This happened to me a couple of weeks ago. I don’t often change my pod first thing in the morning, but every now and then, I’ll time it so that my pod is set to expire (like, really expire – pods expire for good 8 hours after receiving the initial “pod expired” message on the PDM) as soon as my wake-up alarm goes off. My only goal in prolonging the pod like that is to use up as much insulin as possible that’s left in the reservoir…naturally, I don’t like the idea of tossing a pod when it’s still got 50+ units of insulin left in it.

So I literally woke up on this particular morning at 6 A.M. to my pod screaming because I’d hit the 8-hour mark. I rolled out of bed and stumbled over to my mirror so I could have a better view of the pod, which was sitting on the back of my arm, and proceeded to rip the pod off. That’s when I saw blood – not just a tiny drop, but a full-on stream running down my arm!

The ‘betes can get bloody from time to time.

I was surprised, but still had my wits about me to the extent that I was able to run into my bathroom and grab some tissues so I could start wiping up the blood and apply pressure at the site. I barely made it in time – the blood was coming out so fast that drops were falling on the floor and my sink was getting dotted with red. I wasn’t really freaked out, per se, because I knew that if I just pressed hard enough with a tissue, then I’d be able to staunch the wound. And sure enough, within 5 minutes or so, I’d successfully done just that. I peeked under the last tissue I’d used and noticed a purplish mark at the old pod’s site, which indicated to me that I must’ve hit some sort of vein when I had put that pod on. Definitely not intentional, but something I hope to avoid going forward.

And undoubtedly…definitely not my favorite way to start the day!

How My ‘Betes Behaved During Bachelorette Weekend

Last week, I shared that I was going on my first overnight trip since being fully vaccinated. I also explained that it was a very special trip that I was taking: It was my childhood best friend’s bachelorette weekend!

Fun fact: We took hundreds of photos this weekend and my diabetes devices aren’t visible in any one of them. This was done on purpose: I just didn’t feel like having my devices out on display for all to ogle at.

As much as I was looking forward to it, I was also a little apprehensive because packing for trips with diabetes can be tricky. I’ve learned, courtesy of too many mistakes made over the years, that it’s extremely important to pack not just back-up supplies, but back-ups for the back-ups, and maybe even then some extra extra extra back-ups. It involves lots of careful thinking and planning to ensure that nothing is accidentally left at home.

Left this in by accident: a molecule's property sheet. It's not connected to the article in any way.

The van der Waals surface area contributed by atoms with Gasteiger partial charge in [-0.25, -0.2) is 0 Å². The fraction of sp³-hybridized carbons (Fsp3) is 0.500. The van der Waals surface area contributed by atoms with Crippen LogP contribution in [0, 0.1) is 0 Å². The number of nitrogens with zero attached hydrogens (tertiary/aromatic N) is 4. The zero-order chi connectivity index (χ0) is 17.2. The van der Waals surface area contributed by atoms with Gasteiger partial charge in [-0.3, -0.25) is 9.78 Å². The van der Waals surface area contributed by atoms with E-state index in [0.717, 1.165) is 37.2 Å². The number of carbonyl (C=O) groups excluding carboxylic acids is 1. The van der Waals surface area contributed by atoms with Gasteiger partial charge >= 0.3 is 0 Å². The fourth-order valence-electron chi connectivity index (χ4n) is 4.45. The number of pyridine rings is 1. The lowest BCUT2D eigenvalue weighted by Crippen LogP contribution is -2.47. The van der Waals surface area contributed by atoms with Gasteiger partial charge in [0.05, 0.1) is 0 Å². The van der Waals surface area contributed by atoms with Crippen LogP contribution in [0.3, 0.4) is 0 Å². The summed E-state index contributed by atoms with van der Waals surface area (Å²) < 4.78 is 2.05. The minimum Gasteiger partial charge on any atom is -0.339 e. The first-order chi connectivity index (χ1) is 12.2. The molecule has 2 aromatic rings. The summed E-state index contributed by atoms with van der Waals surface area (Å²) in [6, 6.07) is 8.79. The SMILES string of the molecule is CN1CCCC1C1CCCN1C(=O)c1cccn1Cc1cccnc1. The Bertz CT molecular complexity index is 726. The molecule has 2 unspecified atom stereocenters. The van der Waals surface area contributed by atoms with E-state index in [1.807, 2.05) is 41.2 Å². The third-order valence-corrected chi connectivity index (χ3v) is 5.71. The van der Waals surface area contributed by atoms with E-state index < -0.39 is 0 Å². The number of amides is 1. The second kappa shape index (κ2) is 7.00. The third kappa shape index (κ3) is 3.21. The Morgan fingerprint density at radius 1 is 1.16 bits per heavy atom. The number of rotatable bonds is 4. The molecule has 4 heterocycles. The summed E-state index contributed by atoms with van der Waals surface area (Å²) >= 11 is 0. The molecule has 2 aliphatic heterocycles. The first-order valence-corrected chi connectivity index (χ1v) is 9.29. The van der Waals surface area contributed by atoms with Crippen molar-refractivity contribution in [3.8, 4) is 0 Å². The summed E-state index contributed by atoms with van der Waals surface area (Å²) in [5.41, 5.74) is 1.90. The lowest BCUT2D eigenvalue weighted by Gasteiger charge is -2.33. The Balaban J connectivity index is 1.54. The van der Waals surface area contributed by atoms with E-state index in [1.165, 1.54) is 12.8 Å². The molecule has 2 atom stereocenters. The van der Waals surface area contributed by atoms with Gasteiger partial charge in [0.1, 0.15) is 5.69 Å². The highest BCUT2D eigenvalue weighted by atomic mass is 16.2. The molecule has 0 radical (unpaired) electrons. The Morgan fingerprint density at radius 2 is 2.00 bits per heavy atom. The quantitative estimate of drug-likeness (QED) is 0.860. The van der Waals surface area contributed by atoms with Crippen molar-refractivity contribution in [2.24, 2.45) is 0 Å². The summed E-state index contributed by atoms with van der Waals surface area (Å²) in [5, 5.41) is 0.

And somehow, I managed to remember basically everything! I had plenty of supplies on me at all times and was more than adequately prepared to treat any scary high or low blood sugars.

But while I’m pleased to share that I didn’t need any single one of my back-ups over the weekend, I’m less than thrilled to divulge that my blood sugars were pretty rotten the entire time. I’m mostly to blame for this…it’s because of the food and beverage choices that I made. For example, foods like quesadillas and pizza are rare indulgences for me, and I not only consumed both, but I ate them in the same day. What was I thinking?! They can be tough enough to bolus for on a normal basis, but throw alcohol into the mix (I confess that I was, indeed, drinking) and I basically set myself up for failure.

In hindsight, I should’ve opted for lower carb drinks like vodka with seltzer water or whiskey mixed with diet soda. But I wanted to be like everyone else and enjoy a margarita or two and have the pretty pink drinks that we made at the Airbnb. And maybe I could’ve made smarter food choices, but truly, I didn’t have many options because we chose to eat at one restaurant with a limited menu and order takeout from a pizza joint that didn’t have anything like cauliflower crust.

To be fair to myself, I was carefully watching my blood sugar all weekend long. I was running temp basal increases. I was stacking insulin to bring my high levels down. I was drinking plenty of water and I was avoiding snacking on the delicious, tempting treats that all of the girls brought – I didn’t even eat one of the chocolate mocha cupcakes that I’d baked. And I did have great blood sugars overnight, which I had been really worried about. I was nervous about my CGM alarming and waking up everyone when we were all trying to sleep, but that never happened because I was in the low 100s for most of the night…much to my relief. (Side note: Even if I had gone low, I wouldn’t have been worried about getting support/help if I needed it. Basically, three-fourths of the guests are medical professionals so…I couldn’t have been in better hands!)